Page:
- #1

PhysicsIzHard

- 9

- 0

## Homework Statement

Use the definition of the derivative to show that if G(x)=[itex]\int[/itex][itex]^{u(x)}_{a}[/itex]

*f(z)dz*, then [itex]\frac{dG}{dx}[/itex]=f(u(x))[itex]\frac{du}{dx}[/itex]. This is called

*Leibniz's rule*.

Also, by thinking of the value of an integral as the area under the curve of the integrand (and drawing a picture of that area), convince yourself that the following is true: lim[itex]\underline{x\rightarrow0}[/itex][itex]\int[/itex][itex]^{a+x}_{a}[/itex]

*f(z)dz*=lim[itex]\underline{x\rightarrow0}[/itex]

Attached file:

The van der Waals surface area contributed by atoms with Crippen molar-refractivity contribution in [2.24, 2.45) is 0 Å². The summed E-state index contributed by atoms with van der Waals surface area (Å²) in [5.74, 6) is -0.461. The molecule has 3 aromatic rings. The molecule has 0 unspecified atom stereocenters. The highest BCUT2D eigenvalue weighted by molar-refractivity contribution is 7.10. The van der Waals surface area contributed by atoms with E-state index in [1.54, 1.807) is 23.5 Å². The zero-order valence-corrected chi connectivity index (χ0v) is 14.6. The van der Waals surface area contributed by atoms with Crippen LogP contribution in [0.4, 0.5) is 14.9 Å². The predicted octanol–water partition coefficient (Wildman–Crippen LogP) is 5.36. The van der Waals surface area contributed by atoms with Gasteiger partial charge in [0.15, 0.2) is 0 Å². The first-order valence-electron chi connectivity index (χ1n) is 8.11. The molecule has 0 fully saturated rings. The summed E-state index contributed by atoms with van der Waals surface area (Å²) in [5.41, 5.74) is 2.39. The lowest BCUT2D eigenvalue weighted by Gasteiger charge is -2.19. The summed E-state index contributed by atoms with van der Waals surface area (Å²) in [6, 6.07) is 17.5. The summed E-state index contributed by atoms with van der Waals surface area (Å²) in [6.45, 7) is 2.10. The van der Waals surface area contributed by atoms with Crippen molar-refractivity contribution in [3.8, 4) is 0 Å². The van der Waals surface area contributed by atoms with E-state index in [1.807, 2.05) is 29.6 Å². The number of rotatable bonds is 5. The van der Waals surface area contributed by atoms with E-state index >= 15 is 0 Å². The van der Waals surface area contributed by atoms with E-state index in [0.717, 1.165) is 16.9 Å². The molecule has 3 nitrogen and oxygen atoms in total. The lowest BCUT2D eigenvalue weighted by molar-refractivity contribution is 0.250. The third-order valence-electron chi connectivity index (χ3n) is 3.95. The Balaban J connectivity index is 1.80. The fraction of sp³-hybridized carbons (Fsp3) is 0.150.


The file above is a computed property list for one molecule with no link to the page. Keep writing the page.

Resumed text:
*f(a)*[itex]\int[/itex][itex]^{a+x}_{a}[/itex]

*dz*. A relation like this will probably be useful in your solution to this problem.

## Homework Equations

http://upload.wikimedia.org/math/4/2/c/42cf4f4861ae1266b13104c4115e7b5d.png

## The Attempt at a Solution

I have tried to sub G(x) into the definition of the derivative equation but that gets me no where. Any ideas anyone on where to start this?